They may not be any more dangerous than other annuities, but annuities in general are not backed by anything like FDIC, and thus there is a possibility that you will in fact lose money, no matter how much the insurance company salespeople say otherwise.

Ours said "I've never seen anyone lose money in them". Ok, but that's certainly not a guarantee.

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SettingTheRecordStraight 4 years, 1 month ago

Who really cares what savings method a worker prefers? If promises from KPERS and the Social Security Administration are enough to let someone sleep at night, more power to them. But it's immoral that the government would forcibly confiscate 12.4% of every worker's income in the form of a Social Security penalty.

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kugrad 4 years, 1 month ago

Having invested in the stock market during the last several years I have found that I did not lose large amounts of money. On the contrary, I made good money. The key, besides prudent investments, was not to sell during a downturn as many people do. You haven't lost money until you sell. That doesn't mean you should hold onto a loser if you have a better place to invest your $, but the people who profited during the last few years are those who never stopped buying, not those who bailed out.

The state is not behind in KPERS because they invested their money poorly, they are actually fairly decent money managers. The problem is the lack of promised funding.

Our state government has a responsiblility to adequately fund programs that are currently required by law. If they cut taxes below the level they need to sustain necessary programs, they absolutely have to raise taxes. I don't like higher taxes, but I do like the government to make good on its legal obligations. Tax increases can be necessary at times. This is one of those times.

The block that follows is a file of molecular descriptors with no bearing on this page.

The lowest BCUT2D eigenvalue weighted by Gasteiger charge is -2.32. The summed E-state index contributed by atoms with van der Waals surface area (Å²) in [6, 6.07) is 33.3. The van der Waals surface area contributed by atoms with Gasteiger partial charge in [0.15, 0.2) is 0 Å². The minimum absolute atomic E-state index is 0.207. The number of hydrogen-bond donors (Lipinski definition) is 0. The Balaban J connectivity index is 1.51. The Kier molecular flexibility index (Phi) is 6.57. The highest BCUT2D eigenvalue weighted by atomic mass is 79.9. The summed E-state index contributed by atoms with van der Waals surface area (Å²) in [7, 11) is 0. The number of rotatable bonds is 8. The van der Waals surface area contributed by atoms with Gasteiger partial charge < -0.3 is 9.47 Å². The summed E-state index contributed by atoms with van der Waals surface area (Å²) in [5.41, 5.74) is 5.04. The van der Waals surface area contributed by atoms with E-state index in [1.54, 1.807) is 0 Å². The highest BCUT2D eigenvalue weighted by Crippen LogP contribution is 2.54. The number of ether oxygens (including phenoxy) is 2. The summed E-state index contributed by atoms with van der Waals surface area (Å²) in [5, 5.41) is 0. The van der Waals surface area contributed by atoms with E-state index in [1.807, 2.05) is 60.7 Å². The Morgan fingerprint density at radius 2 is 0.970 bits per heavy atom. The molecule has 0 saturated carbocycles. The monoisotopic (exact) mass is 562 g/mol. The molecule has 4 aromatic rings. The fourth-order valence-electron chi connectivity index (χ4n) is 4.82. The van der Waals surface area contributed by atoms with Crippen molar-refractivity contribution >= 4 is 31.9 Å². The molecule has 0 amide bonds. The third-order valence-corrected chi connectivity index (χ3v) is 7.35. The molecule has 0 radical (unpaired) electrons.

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just_another_bozo_on_this_bus 4 years, 1 month ago

"Bozo, state employee's money would have probably done better in a savings account or a COD at this point, if they had the choice. Some lost 30% or more of the money put in. Do you get KPERS? Because you don't seem to know what you're talking about."

I wasn't defending KPERS, or their investment strategy. You may be right about investing in a savings account or CD, but those clamoring for the right to invest their own money aren't talking about those savings methods.

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lawrencian 4 years, 1 month ago

As a state employee, I would also be interested in having more than just one option for retirement planning. Since the legislature does not pay market value for my job, though, I can't actually afford to save anything "extra" on top of my mandated KPERS contribution. The only real benefit to my job, in spite of depressed wages and the bad retirement plan is actually health insurance. If I didn't want to keep that, I'd be quicker to jump to a more satisfying job.

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Brent Garner 4 years, 1 month ago

jafs: